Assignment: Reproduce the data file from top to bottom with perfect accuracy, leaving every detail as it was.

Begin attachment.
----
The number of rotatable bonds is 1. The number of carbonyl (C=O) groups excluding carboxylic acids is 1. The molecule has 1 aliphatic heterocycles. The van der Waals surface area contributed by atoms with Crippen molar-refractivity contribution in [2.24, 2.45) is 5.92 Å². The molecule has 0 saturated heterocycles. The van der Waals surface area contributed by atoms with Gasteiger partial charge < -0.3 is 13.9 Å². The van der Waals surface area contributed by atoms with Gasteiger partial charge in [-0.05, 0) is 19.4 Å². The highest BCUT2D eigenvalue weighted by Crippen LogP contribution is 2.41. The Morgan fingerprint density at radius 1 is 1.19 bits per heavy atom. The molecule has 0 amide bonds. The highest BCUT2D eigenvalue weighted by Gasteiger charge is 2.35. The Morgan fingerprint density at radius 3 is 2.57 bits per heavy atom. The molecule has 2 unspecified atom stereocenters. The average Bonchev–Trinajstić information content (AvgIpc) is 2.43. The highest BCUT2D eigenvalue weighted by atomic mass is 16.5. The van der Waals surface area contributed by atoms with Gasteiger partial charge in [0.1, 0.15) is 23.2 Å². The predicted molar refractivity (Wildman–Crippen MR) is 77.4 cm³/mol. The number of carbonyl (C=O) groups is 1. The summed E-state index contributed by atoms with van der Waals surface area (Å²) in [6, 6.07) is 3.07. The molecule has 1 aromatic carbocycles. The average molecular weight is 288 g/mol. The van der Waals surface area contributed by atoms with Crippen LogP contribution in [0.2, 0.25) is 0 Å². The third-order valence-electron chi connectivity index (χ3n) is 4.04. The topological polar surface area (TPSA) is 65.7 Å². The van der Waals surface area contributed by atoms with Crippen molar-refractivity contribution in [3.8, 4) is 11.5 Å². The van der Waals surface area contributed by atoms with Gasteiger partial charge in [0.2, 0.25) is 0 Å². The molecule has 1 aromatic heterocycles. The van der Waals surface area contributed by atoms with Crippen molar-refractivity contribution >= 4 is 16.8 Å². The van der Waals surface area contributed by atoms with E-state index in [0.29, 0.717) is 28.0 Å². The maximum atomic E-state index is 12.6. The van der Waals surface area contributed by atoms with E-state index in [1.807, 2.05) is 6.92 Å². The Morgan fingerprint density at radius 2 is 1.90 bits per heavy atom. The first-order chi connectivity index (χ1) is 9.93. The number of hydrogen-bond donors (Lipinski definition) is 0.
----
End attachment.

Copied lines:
The number of rotatable bonds is 1. The number of carbonyl (C=O) groups excluding carboxylic acids is 1. The molecule has 1 aliphatic heterocycles. The van der Waals surface area contributed by atoms with Crippen molar-refractivity contribution in [2.24, 2.45) is 5.92 Å². The molecule has 0 saturated heterocycles. The van der Waals surface area contributed by atoms with Gasteiger partial charge < -0.3 is 13.9 Å². The van der Waals surface area contributed by atoms with Gasteiger partial charge in [-0.05, 0) is 19.4 Å². The highest BCUT2D eigenvalue weighted by Crippen LogP contribution is 2.41. The Morgan fingerprint density at radius 1 is 1.19 bits per heavy atom. The molecule has 0 amide bonds. The highest BCUT2D eigenvalue weighted by Gasteiger charge is 2.35. The Morgan fingerprint density at radius 3 is 2.57 bits per heavy atom. The molecule has 2 unspecified atom stereocenters. The average Bonchev–Trinajstić information content (AvgIpc) is 2.43. The highest BCUT2D eigenvalue weighted by atomic mass is 16.5. The van der Waals surface area contributed by atoms with Gasteiger partial charge in [0.1, 0.15) is 23.2 Å². The predicted molar refractivity (Wildman–Crippen MR) is 77.4 cm³/mol. The number of carbonyl (C=O) groups is 1. The summed E-state index contributed by atoms with van der Waals surface area (Å²) in [6, 6.07) is 3.07. The molecule has 1 aromatic carbocycles. The average molecular weight is 288 g/mol. The van der Waals surface area contributed by atoms with Crippen LogP contribution in [0.2, 0.25) is 0 Å². The third-order valence-electron chi connectivity index (χ3n) is 4.04. The topological polar surface area (TPSA) is 65.7 Å². The van der Waals surface area contributed by atoms with Crippen molar-refractivity contribution in [3.8, 4) is 11.5 Å². The van der Waals surface area contributed by atoms with Gasteiger partial charge in [0.2, 0.25) is 0 Å². The molecule has 1 aromatic heterocycles. The van der Waals surface area contributed by atoms with Crippen molar-refractivity contribution >= 4 is 16.8 Å². The van der Waals surface area contributed by atoms with E-state index in [0.29, 0.717) is 28.0 Å². The maximum atomic E-state index is 12.6. The van der Waals surface area contributed by atoms with E-state index in [1.807, 2.05) is 6.92 Å². The Morgan fingerprint density at radius 2 is 1.90 bits per heavy atom. The first-order chi connectivity index (χ1) is 9.93. The number of hydrogen-bond donors (Lipinski definition) is 0.